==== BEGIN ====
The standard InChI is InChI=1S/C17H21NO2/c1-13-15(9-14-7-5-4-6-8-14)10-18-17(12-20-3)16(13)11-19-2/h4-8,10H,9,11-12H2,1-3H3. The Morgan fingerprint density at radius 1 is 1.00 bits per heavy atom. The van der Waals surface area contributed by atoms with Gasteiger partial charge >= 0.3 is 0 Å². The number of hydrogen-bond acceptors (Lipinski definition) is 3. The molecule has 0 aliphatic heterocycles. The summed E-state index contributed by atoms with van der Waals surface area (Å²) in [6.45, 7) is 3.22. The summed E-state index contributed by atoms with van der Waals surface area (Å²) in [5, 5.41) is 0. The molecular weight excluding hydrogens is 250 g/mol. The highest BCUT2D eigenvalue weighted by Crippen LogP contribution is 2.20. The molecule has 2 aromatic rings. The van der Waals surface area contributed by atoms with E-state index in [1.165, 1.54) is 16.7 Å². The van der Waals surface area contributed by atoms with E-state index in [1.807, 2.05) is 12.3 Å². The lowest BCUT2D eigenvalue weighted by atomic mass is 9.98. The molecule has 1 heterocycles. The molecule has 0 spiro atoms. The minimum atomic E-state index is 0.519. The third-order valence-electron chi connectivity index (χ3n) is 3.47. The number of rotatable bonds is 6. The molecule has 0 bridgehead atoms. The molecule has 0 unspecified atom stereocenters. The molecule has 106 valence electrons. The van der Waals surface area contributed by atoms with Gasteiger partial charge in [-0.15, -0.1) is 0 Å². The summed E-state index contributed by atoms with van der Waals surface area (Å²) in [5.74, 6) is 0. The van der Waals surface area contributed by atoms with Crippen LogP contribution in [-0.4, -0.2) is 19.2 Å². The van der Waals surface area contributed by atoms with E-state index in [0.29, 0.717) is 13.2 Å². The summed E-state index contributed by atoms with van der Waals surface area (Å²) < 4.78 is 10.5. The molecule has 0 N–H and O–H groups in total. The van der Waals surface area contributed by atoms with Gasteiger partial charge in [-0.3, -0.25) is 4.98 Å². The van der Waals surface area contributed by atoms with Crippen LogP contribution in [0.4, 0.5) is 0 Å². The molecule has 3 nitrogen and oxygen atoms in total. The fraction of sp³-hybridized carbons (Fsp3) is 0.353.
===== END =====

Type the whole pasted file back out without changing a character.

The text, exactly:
The standard InChI is InChI=1S/C17H21NO2/c1-13-15(9-14-7-5-4-6-8-14)10-18-17(12-20-3)16(13)11-19-2/h4-8,10H,9,11-12H2,1-3H3. The Morgan fingerprint density at radius 1 is 1.00 bits per heavy atom. The van der Waals surface area contributed by atoms with Gasteiger partial charge >= 0.3 is 0 Å². The number of hydrogen-bond acceptors (Lipinski definition) is 3. The molecule has 0 aliphatic heterocycles. The summed E-state index contributed by atoms with van der Waals surface area (Å²) in [6.45, 7) is 3.22. The summed E-state index contributed by atoms with van der Waals surface area (Å²) in [5, 5.41) is 0. The molecular weight excluding hydrogens is 250 g/mol. The highest BCUT2D eigenvalue weighted by Crippen LogP contribution is 2.20. The molecule has 2 aromatic rings. The van der Waals surface area contributed by atoms with E-state index in [1.165, 1.54) is 16.7 Å². The van der Waals surface area contributed by atoms with E-state index in [1.807, 2.05) is 12.3 Å². The lowest BCUT2D eigenvalue weighted by atomic mass is 9.98. The molecule has 1 heterocycles. The molecule has 0 spiro atoms. The minimum atomic E-state index is 0.519. The third-order valence-electron chi connectivity index (χ3n) is 3.47. The number of rotatable bonds is 6. The molecule has 0 bridgehead atoms. The molecule has 0 unspecified atom stereocenters. The molecule has 106 valence electrons. The van der Waals surface area contributed by atoms with Gasteiger partial charge in [-0.15, -0.1) is 0 Å². The summed E-state index contributed by atoms with van der Waals surface area (Å²) in [5.74, 6) is 0. The van der Waals surface area contributed by atoms with Crippen LogP contribution in [-0.4, -0.2) is 19.2 Å². The van der Waals surface area contributed by atoms with E-state index in [0.29, 0.717) is 13.2 Å². The summed E-state index contributed by atoms with van der Waals surface area (Å²) < 4.78 is 10.5. The molecule has 0 N–H and O–H groups in total. The van der Waals surface area contributed by atoms with Gasteiger partial charge in [-0.3, -0.25) is 4.98 Å². The van der Waals surface area contributed by atoms with Crippen LogP contribution in [0.4, 0.5) is 0 Å². The molecule has 3 nitrogen and oxygen atoms in total. The fraction of sp³-hybridized carbons (Fsp3) is 0.353.